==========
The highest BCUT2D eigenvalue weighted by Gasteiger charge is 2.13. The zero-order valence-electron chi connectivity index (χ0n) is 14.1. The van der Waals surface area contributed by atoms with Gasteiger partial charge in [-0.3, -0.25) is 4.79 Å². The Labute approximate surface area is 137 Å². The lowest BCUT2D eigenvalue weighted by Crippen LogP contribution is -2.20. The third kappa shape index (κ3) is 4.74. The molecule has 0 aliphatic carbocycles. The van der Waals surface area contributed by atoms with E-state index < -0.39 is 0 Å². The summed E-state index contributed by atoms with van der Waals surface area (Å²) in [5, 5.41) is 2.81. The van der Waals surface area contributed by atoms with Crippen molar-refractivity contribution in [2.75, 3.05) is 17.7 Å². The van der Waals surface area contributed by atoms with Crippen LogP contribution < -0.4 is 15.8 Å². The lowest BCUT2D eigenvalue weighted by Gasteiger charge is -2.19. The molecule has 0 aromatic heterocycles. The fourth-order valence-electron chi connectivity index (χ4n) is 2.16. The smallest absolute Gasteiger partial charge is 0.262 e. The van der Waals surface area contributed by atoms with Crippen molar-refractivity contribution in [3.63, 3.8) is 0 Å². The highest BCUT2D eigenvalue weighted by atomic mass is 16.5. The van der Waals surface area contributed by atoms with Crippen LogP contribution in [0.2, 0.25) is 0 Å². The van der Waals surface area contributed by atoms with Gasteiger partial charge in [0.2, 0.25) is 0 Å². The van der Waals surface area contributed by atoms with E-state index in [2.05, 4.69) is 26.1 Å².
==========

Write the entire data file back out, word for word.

The highest BCUT2D eigenvalue weighted by Gasteiger charge is 2.13. The zero-order valence-electron chi connectivity index (χ0n) is 14.1. The van der Waals surface area contributed by atoms with Gasteiger partial charge in [-0.3, -0.25) is 4.79 Å². The Labute approximate surface area is 137 Å². The lowest BCUT2D eigenvalue weighted by Crippen LogP contribution is -2.20. The third kappa shape index (κ3) is 4.74. The molecule has 0 aliphatic carbocycles. The van der Waals surface area contributed by atoms with E-state index < -0.39 is 0 Å². The summed E-state index contributed by atoms with van der Waals surface area (Å²) in [5, 5.41) is 2.81. The van der Waals surface area contributed by atoms with Crippen molar-refractivity contribution in [2.75, 3.05) is 17.7 Å². The van der Waals surface area contributed by atoms with Crippen LogP contribution < -0.4 is 15.8 Å². The lowest BCUT2D eigenvalue weighted by Gasteiger charge is -2.19. The molecule has 0 aromatic heterocycles. The fourth-order valence-electron chi connectivity index (χ4n) is 2.16. The smallest absolute Gasteiger partial charge is 0.262 e. The van der Waals surface area contributed by atoms with Crippen molar-refractivity contribution in [3.63, 3.8) is 0 Å². The highest BCUT2D eigenvalue weighted by atomic mass is 16.5. The van der Waals surface area contributed by atoms with Crippen LogP contribution in [0.2, 0.25) is 0 Å². The van der Waals surface area contributed by atoms with Gasteiger partial charge in [0.2, 0.25) is 0 Å². The van der Waals surface area contributed by atoms with E-state index in [2.05, 4.69) is 26.1 Å².